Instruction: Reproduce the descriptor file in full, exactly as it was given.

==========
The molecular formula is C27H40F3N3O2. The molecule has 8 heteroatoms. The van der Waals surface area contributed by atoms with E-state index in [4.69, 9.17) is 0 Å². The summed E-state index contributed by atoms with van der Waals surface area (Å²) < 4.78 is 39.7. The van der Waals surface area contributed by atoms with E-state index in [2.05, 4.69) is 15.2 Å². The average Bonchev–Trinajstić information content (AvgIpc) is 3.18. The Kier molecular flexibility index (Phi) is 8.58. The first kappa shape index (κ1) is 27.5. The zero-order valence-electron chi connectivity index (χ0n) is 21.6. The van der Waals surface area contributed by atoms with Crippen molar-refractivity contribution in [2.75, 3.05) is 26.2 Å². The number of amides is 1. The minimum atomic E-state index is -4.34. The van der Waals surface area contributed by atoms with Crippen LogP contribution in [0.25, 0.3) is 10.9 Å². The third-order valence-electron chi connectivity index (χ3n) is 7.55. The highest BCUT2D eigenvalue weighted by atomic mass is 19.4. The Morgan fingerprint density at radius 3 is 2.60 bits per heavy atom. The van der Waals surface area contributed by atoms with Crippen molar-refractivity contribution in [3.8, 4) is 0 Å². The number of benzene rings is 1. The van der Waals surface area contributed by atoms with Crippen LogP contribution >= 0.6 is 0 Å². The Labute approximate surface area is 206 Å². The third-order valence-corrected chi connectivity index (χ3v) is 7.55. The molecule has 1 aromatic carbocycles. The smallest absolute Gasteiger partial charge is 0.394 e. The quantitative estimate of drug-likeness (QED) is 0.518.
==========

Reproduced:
The molecular formula is C27H40F3N3O2. The molecule has 8 heteroatoms. The van der Waals surface area contributed by atoms with E-state index in [4.69, 9.17) is 0 Å². The summed E-state index contributed by atoms with van der Waals surface area (Å²) < 4.78 is 39.7. The van der Waals surface area contributed by atoms with E-state index in [2.05, 4.69) is 15.2 Å². The average Bonchev–Trinajstić information content (AvgIpc) is 3.18. The Kier molecular flexibility index (Phi) is 8.58. The first kappa shape index (κ1) is 27.5. The zero-order valence-electron chi connectivity index (χ0n) is 21.6. The van der Waals surface area contributed by atoms with Crippen molar-refractivity contribution in [2.75, 3.05) is 26.2 Å². The number of amides is 1. The minimum atomic E-state index is -4.34. The van der Waals surface area contributed by atoms with Crippen LogP contribution in [0.25, 0.3) is 10.9 Å². The third-order valence-electron chi connectivity index (χ3n) is 7.55. The highest BCUT2D eigenvalue weighted by atomic mass is 19.4. The Morgan fingerprint density at radius 3 is 2.60 bits per heavy atom. The van der Waals surface area contributed by atoms with Crippen molar-refractivity contribution in [3.8, 4) is 0 Å². The number of benzene rings is 1. The van der Waals surface area contributed by atoms with Crippen LogP contribution >= 0.6 is 0 Å². The Labute approximate surface area is 206 Å². The third-order valence-corrected chi connectivity index (χ3v) is 7.55. The molecule has 1 aromatic carbocycles. The smallest absolute Gasteiger partial charge is 0.394 e. The quantitative estimate of drug-likeness (QED) is 0.518.